Weave the floss around and around the circle until you reach the outer ends of the spokes. You can use fewer rounds for a flatter circle, or pack in many rounds for a puffy flower.
Here are some examples of Woven Roses. Add a large French Knot in the center and Lazy Daisy or Satin Stitch leaves to make a perfect flower.
Here is another type of rose, the Bullion Rose. Stitched with Bullion Knots, which are similar to French Knots, Bullion Roses are a unique addition to your stitched embroidered bouquet.
Start by bringing the needle out of the fabric at A. Make a stitch about 1/4 inch (6 mm) wide from B to C (close to A.) This will be the length of your Bullion Knot.
While the end of the needle is sticking out of the fabric, wrap floss around the needle five to seven times.
Now slowly pull the needle and floss through the wraps while you hold them loosely between your thumb and forefinger. Reinsert the needle into the fabric, pulling the coil of wraps flat.
Stitch several Bullion Knots pointing out from a center point to make a flower or star shape, or stitch several curving around each other to make Bullion Roses. Here are some examples of Bullion Knots:
All flowers have leaves, so here is a fun leaf shape to stitch alongside your flowers. This stitch is called the Fishbone Stitch.
Start by drawing a simple leaf shape pattern to follow, pointed at one or both ends. Make a Straight Stitch from the top to the bottom of the shape.
Now bring your needle and floss up just to the left side of the top at A, moving downward and across the center line, just to the right side of it at B.
Then bring the needle and floss up again just to the right of the top point at C, and back down and across to the left side at D. Bring the needle and floss up again just below the A stitch at E, following your pattern and continue criss-crossing stitches all the way down until the leaf is complete.
Here are some examples of Fishbone Stitch leaves. You can space your stitches apart, or make them close together for a more solid leaf.
The Long and Short Stitch is used to fill in large areas with solid stitching. It is very versatile, and can be used for Thread Painting, or blending several colors together, just as you would with paint or colored pencil.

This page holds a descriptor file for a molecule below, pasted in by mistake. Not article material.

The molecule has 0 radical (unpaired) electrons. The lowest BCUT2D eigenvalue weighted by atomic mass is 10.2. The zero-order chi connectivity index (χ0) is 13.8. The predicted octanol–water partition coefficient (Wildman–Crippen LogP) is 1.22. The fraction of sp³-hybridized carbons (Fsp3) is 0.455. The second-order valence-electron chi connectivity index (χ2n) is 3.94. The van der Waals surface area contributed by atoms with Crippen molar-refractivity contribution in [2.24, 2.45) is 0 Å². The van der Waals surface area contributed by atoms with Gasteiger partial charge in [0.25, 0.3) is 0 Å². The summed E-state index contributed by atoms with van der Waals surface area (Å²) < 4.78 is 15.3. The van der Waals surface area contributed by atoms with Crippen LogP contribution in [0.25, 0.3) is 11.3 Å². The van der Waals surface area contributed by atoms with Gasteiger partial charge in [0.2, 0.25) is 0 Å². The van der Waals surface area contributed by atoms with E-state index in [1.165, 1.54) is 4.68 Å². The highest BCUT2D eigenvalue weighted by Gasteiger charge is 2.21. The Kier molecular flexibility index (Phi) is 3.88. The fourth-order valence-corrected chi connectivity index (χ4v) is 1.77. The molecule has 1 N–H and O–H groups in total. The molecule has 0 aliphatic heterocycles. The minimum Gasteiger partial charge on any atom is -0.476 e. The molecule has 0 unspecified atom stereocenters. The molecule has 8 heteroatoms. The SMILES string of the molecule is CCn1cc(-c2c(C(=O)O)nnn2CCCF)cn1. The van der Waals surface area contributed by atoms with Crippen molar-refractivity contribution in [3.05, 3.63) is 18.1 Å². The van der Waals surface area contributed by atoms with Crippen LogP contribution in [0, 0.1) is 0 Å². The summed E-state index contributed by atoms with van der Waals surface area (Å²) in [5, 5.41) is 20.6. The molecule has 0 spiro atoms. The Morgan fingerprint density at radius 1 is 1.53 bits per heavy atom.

Start the first row by making a stitch from A to B. Next, make another stitch right next to the first one from C to D, only half as long. Make another long stitch, then a short one, and continue alternating between the two stitches to form the first row.
Only the first row has both Long and Short Stitches; the rest of the stitches will all be roughly the same length. For the second row, make stitches just below the first row of stitches, filling in any spaces. Unless you’re stitching a perfect square of Long and Short Stitches, they probably won’t all be perfectly uniform, and that is just fine. Add a stitch here and there to fill in any gaps as you go along. Just keep all your stitches going in the same direction, and you’ll have an evenly filled area when you’re finished.
To blend your stitches from one color to another, just change colors to a lighter or darker shade with each row or two.
Here are some examples of Long and Short Stitches:
When “painting” with thread, use the Long and Short Stitch instructions here as a starting point, but feel free to add or change colors, lengths and spacing of stitches as needed. Try using fewer threads for smaller details, and angling your stitches to follow the shapes in the image you’re stitching.
Great job! You are well on your way to creating some fun and unique embroidery art.
Come visit littledear.etsy.com and pick out a unique Kit, Sampler or PDF pattern download to try out your new stitching expertise!